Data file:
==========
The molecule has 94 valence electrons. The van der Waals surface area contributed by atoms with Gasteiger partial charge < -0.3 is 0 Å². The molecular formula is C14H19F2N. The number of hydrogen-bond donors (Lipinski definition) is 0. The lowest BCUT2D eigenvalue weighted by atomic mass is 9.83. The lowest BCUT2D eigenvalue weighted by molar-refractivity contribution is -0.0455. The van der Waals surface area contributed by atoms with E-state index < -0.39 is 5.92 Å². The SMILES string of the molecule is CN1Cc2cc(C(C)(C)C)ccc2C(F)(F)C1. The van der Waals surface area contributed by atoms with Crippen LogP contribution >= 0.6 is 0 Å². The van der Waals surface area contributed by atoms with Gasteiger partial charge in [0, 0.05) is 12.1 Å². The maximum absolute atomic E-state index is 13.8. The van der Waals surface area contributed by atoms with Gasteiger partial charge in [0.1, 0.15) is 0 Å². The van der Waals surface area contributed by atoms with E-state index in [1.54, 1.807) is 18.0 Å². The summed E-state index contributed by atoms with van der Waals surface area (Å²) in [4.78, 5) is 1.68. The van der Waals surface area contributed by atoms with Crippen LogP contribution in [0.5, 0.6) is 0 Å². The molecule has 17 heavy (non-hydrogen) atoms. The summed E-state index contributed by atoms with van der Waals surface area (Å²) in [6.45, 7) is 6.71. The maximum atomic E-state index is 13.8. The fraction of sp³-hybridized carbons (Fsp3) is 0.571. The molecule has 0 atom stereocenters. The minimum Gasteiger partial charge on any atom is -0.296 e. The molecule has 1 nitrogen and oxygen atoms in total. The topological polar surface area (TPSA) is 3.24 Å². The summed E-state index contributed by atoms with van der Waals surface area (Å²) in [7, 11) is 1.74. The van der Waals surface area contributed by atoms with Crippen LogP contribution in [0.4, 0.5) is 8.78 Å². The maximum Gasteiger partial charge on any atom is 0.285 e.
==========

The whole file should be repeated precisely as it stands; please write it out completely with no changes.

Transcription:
The molecule has 94 valence electrons. The van der Waals surface area contributed by atoms with Gasteiger partial charge < -0.3 is 0 Å². The molecular formula is C14H19F2N. The number of hydrogen-bond donors (Lipinski definition) is 0. The lowest BCUT2D eigenvalue weighted by atomic mass is 9.83. The lowest BCUT2D eigenvalue weighted by molar-refractivity contribution is -0.0455. The van der Waals surface area contributed by atoms with E-state index < -0.39 is 5.92 Å². The SMILES string of the molecule is CN1Cc2cc(C(C)(C)C)ccc2C(F)(F)C1. The van der Waals surface area contributed by atoms with Crippen LogP contribution >= 0.6 is 0 Å². The van der Waals surface area contributed by atoms with Gasteiger partial charge in [0, 0.05) is 12.1 Å². The maximum absolute atomic E-state index is 13.8. The van der Waals surface area contributed by atoms with Gasteiger partial charge in [0.1, 0.15) is 0 Å². The van der Waals surface area contributed by atoms with E-state index in [1.54, 1.807) is 18.0 Å². The summed E-state index contributed by atoms with van der Waals surface area (Å²) in [4.78, 5) is 1.68. The van der Waals surface area contributed by atoms with Crippen LogP contribution in [0.5, 0.6) is 0 Å². The molecule has 17 heavy (non-hydrogen) atoms. The summed E-state index contributed by atoms with van der Waals surface area (Å²) in [6.45, 7) is 6.71. The maximum atomic E-state index is 13.8. The fraction of sp³-hybridized carbons (Fsp3) is 0.571. The molecule has 0 atom stereocenters. The minimum Gasteiger partial charge on any atom is -0.296 e. The molecule has 1 nitrogen and oxygen atoms in total. The topological polar surface area (TPSA) is 3.24 Å². The summed E-state index contributed by atoms with van der Waals surface area (Å²) in [7, 11) is 1.74. The van der Waals surface area contributed by atoms with Crippen LogP contribution in [0.4, 0.5) is 8.78 Å². The maximum Gasteiger partial charge on any atom is 0.285 e.